Citrus x limon
Main bloom time: all year
Bloom color: white
Main bloom time: spring
Harvest time: Most lemon trees can be harvested all year long, but winter is the most common season for harvesting.
Growth: 3–6 meters
Edible parts: Fruit, peel, leaves (for tee)
Other uses: Medicine, cleaning agent, aroma therapy, food preservative,
Plants present at Son Selva: 1
It is almost a must to have a lemon tree in a mediterranean garden. Usually they are placed close to the house, where they are safe from the wind. The trees are small and evergreen and very ornamental.
Although the lemon tree is a symbol of the mediterranean culture, it is native to Asia, primarily Northeast India, Northern Myanmar, or China. Lemons are supposed to have entered Europe near southern Italy no later than the second century AD, during the time of Ancient Rome.
It is in leaf all year, in flower all year.
Lemons need a minimum temperature of around 7 °C , so they are not hardy year-round in temperate climates, but become hardier as they mature. Citrus require minimal pruning by trimming overcrowded branches, with the tallest branch cut back to encourage bushy growth.
A lemon tree will perform best in full sun. It can tolerate some shade, but this will reduce fruiting. It will be equally at home in dry or humid areas. The tree must be protected from strong winds, as leaves can easily be stripped from a tree.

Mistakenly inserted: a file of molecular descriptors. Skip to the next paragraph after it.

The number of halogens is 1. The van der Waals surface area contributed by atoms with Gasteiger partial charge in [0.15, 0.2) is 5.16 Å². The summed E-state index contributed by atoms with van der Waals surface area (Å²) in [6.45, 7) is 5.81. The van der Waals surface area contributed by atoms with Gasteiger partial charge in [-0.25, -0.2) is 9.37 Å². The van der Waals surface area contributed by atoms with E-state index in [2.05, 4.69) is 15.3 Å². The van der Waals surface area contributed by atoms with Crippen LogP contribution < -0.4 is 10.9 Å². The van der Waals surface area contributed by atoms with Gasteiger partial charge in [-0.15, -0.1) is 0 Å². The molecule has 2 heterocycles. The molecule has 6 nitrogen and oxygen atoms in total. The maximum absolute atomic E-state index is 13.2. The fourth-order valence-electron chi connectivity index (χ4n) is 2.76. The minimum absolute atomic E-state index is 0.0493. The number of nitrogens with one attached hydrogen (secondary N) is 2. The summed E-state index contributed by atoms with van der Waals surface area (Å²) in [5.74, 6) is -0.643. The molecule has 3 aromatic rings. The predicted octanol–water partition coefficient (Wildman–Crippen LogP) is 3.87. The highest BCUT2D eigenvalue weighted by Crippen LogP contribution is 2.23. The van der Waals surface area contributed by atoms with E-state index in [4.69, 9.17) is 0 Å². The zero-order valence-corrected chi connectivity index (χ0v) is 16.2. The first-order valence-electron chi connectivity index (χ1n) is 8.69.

Lemons are an excellent preventative medicine and have a wide range of uses in the domestic medicine chest. The fruit is rich in vitamin C which helps the body to fight off infections. It was at one time a legal requirement that sailors should be given an ounce of lemon each day in order to prevent scurvy. Applied locally, the juice is a good astringent and is used as a gargle for sore throats etc. Lemon juice is also a very effective bactericide. It is also a good antiperiodic and has been used as a substitute for quinine in treating malaria and other fevers. Although the fruit is very acid, once eaten it has an alkalizing effect upon the body. This makes it useful in the treatment of rheumatic conditions. The skin of the ripe fruit is carminative and stomachic. The essential oil from the skin of the fruit is strongly rubefacient and when taken internally in small doses has stimulating and carminative properties. An essential oil from the fruit rind is used in aromatherapy. Its keyword is 'Refreshing'. They also contain coumarins such as bergapten which sensitizes the skin to sunlight.
A semi-drying oil obtained from the seed is used in soap making. An essential oil from the peel is used as a food flavouring and also in perfumery and medicines. A higher quality essential oil is obtained from the flowers. The dried fruit rind can be used as an insect repellent. The juice of the fruit is used for polishing bronze and other metals that have been neglected. Wood - nicely veined, it takes a beautiful polish.
Source: Plants for a Future